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Federal judge who struck down Prop 8 comes out: report

Walker makes first public comments on case following decision



The retired U.S. district judge who struck down California’s ban on same-sex marriage last year came out as gay to reporters on Wednesday and said he’s been in a relationship with a physician for 1o years, according to Reuters.

U.S. District Judge Vaughn Walker, who retired from the bench in February, also reportedly said he never considered his sexual orientation a reason to recuse himself from the case, known as Perry v. Schwarzenegger, which is challenging the constitutionality of Proposition 8 and is now on appeal.

Walker reportedly said it would not be appropriate for any judge’s sexual orientation, ethnicity, national origin or gender to prevent them from presiding over a case.

“That’s a very slippery slope,” Walker was quoted as saying.

The talk to a handful of reporters was Walker’s first public comments to reporters about presiding over the lawsuit challenging to Proposition 8. The San Francisco Chronicle reported last year Walker is gay, although he wouldn’t comment on the reporting.

Walker’s announcement also retroactively makes him the first openly gay male to sit on the federal bench. Other openly out gay male federal judicial nominees are pending before the Senate: J. Paul Oetken, nominated to become a district judge for the U.S. Southern District of New York, and Edmund DuMont, nominated to become an appellate judge on the U.S. Court of Appeals for the Federal Circuit.

Denis Dison, spokesperson for the Gay & Lesbian Victory Fund, said gay judges shouldn’t expected to recuse themselves from cases because of their sexual orientation.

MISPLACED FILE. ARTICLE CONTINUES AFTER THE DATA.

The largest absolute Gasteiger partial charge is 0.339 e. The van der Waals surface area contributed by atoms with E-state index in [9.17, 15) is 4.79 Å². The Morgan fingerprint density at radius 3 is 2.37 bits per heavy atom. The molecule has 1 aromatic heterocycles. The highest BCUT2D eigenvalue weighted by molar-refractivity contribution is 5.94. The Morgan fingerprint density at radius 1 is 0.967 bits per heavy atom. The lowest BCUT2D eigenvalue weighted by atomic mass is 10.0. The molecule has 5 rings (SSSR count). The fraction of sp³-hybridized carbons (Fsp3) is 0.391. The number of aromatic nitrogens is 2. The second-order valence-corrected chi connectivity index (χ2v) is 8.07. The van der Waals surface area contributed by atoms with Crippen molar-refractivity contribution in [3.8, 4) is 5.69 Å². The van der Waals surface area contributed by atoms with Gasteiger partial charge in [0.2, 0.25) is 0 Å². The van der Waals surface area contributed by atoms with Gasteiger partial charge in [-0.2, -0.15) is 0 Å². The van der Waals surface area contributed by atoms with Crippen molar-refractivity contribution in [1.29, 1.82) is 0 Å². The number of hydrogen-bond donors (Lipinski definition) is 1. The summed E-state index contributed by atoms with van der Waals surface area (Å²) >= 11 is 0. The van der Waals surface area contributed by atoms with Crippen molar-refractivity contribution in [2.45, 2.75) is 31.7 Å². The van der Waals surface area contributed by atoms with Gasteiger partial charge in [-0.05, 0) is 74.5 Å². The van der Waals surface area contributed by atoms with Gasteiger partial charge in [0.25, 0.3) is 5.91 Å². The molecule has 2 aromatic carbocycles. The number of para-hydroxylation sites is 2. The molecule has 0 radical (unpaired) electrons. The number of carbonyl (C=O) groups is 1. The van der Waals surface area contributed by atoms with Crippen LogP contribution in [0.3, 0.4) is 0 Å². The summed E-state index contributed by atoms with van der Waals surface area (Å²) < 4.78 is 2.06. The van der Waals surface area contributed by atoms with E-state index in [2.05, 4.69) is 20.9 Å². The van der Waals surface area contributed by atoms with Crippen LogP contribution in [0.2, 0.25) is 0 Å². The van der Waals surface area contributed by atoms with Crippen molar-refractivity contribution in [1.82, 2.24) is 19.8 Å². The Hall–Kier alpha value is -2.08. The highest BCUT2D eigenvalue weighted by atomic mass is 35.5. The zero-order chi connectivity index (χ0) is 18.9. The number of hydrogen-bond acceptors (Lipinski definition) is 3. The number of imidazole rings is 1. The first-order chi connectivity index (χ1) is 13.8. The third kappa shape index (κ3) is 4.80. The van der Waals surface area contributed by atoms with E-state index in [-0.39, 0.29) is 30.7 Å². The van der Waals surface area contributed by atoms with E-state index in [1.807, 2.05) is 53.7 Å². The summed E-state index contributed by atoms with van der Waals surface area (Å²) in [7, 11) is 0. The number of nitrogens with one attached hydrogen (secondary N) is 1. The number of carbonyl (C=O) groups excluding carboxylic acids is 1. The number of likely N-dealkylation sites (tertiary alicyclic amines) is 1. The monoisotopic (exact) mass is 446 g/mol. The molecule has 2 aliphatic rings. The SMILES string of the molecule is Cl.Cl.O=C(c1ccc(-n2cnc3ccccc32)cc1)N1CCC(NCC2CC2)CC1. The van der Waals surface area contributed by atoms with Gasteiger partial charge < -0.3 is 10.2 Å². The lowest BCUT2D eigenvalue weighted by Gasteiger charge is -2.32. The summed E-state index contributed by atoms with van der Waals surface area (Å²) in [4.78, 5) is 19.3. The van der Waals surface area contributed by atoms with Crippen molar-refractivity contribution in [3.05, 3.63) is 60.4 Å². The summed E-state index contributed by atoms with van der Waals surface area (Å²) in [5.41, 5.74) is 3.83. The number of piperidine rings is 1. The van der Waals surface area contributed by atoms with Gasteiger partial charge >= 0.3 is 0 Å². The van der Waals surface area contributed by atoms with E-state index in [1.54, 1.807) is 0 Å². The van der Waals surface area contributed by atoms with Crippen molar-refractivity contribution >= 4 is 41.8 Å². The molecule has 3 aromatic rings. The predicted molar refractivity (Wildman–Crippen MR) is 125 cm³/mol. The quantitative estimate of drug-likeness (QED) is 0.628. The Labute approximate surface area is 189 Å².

“Just as nobody would think to ask a female judge to recuse herself in cases involving discrimination against women, it is equally absurd to think a gay judge should recuse himself in a case involving LGBT issues,” Dison said. “All that matters is that judges are qualified, competent, impartial and fair.”

Dison added that LGBT Americans are still “dramatically underrepresented” on the federal bench and said “it’s nothing short of bullying” to suggest a judge’s sexual orientation would prevent him or her from deciding a case on its merits.

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Victory Fund honors Maine House speaker at D.C. conference

Ryan Fecteau is gay Catholic University alum



Maine House Speaker Ryan Fecteau accepts the Tammy Baldwin Breakthrough Award at the Victory Fund International LGBTQ Leaders Conference in D.C. on Dec. 4, 2021. (Washington Blade photo by Michael K. Lavers)

The Victory Fund on Saturday honored Maine House Speaker Ryan Fecteau on the last day of its International LGBTQ Leaders Conference in D.C.

Fecteau — an openly gay Catholic University of America alum — won a seat in the Maine House of Representatives in 2014. He became the chamber’s speaker in 2018.